Analyses were performed separately in each cohort. Clinical characteristics are presented as numbers and percentages for categorical variables and means ± standard deviation for continuous variables. The performance of the contemporary and ML-based risk prediction models was assessed with respect to discrimination, calibration, and net benefit. Discrimination and calibration are the most commonly used parameters in risk prediction models. The overall performance was assessed using the Brier score, which was calculated as the squared differences between actual binary outcomes and predicted probabilities40. A lower score represented higher accuracy.

C-statistics and the 95% CIs were provided, to estimate the discrimination of the models. Delong’s test was used to compare two correlated C-statistics41. Predicted and observed event rates were compared for each model. Predictive accuracy, sensitivity, specificity, positive predictive values, negative predictive values, and F1 score were calculated, as shown below.

$${\text{Predictive accuracy}} = \frac{TP + TN}{{TP + FP + FN + TN}}$$
$${\text{Sensitivity}} = \frac{TP}{{TP + FN}}$$
$${\text{Specificity}} = { }\frac{TN}{{TN + FP}}$$
$${\text{Positive predictive value}} = \frac{TP}{{TP + FP}}$$
$${\text{Negative predictive value}} = \frac{TN}{{TN + FN}}$$
$${\text{F}}1{\text{ score}} = 2 \times \frac{{\left( {Senstivity \times Positive predictive value} \right)}}{{\left( {Senstivity + Positive predictive value} \right)}},$$

where TP indicates true positive, TN indicates true negative, FP indicates false positive and TN indicates true negative.

The goodness-of-fit (calibration) of the models was tested with the modified Hosmer–Lemeshow χ2 statistic42. Study subjects were divided into deciles based on their predicted risk. For pre-existing prediction models, the observed incidence rate per 1000 person-years was compared against the predicted 10-year risk in each cohort. Incidence rates per 1000 person-years were calculated by dividing the number of events that occurred during the follow-up period. Calibration of the ML-based algorithms and PCE was determined using the predicted and observed numbers of events at 5 years in the PCE cohort.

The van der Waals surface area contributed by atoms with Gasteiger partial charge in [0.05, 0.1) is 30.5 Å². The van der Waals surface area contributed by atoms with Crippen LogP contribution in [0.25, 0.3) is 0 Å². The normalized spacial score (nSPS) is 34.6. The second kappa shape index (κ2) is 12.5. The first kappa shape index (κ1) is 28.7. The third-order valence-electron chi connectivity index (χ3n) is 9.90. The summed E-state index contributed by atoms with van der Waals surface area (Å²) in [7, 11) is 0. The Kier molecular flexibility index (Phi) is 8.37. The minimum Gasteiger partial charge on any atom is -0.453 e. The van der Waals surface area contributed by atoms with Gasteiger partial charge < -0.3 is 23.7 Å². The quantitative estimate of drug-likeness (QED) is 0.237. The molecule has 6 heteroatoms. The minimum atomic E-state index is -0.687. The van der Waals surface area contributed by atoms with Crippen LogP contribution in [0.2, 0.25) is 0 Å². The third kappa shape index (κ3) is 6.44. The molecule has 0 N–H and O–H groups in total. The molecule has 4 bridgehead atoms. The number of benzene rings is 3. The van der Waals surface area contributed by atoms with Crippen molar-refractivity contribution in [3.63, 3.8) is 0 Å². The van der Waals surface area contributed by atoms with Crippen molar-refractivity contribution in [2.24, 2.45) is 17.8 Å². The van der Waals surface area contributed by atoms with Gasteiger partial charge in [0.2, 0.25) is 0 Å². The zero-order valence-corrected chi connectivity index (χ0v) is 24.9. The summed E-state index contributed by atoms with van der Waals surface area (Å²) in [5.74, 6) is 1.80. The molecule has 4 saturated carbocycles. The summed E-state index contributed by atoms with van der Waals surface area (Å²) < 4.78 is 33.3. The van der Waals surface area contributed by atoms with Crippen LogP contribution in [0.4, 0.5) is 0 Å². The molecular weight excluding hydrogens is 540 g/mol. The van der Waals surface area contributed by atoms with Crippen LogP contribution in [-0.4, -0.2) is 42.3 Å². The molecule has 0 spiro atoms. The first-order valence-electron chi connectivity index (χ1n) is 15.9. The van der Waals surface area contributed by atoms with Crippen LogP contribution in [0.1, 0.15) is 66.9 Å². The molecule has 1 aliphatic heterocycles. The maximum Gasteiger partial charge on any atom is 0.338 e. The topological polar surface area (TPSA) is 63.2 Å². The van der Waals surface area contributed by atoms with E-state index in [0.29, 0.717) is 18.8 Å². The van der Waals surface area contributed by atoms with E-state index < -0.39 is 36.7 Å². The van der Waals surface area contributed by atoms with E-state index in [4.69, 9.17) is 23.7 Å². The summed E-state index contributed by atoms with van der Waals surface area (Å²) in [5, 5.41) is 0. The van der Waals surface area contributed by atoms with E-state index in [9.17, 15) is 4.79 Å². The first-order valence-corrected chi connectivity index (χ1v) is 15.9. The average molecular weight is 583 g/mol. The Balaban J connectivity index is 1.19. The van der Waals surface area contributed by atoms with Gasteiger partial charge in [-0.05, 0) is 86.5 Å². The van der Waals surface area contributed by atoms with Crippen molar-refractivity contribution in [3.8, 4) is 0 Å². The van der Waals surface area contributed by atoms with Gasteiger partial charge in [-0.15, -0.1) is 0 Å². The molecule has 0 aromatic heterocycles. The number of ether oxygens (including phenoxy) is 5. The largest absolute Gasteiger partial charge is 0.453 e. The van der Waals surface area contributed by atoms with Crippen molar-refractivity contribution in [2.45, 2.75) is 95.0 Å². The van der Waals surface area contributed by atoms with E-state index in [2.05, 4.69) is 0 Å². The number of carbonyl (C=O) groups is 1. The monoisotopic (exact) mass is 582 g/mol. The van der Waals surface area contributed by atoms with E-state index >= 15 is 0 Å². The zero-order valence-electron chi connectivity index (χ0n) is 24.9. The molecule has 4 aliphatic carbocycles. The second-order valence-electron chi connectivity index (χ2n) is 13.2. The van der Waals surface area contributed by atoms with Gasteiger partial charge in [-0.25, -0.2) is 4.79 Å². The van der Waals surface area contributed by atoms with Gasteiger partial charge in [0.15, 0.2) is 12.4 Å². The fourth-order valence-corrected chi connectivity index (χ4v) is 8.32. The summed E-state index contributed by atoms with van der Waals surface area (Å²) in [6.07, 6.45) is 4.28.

Decision-curve analysis was used to quantify the clinical usefulness of each prediction model in the PCE cohort43. A threshold probability indicates the relative weight of the harms of a false positive at which a patient would opt for treatment expecting its benefit. The net benefit of a model was calculated as the difference between the proportion of true positives and the proportion of false positives weighted by the odds of the selected threshold. Then net benefit was plotted across different threshold probabilities. A model that provides higher net benefit at a particular threshold is preferred. The net benefit was presented at cutoffs of 3.75% and 5%, which correspond to 7.5% and 10% thresholds, respectively, in blood cholesterol and high blood pressure guidelines7, 8.

Two-sided P values of less than 0.05 were considered statistically significant. All statistical analyses were performed with R programming version 3.3.3 (R Foundation for Statistical Computing, Vienna, Austria).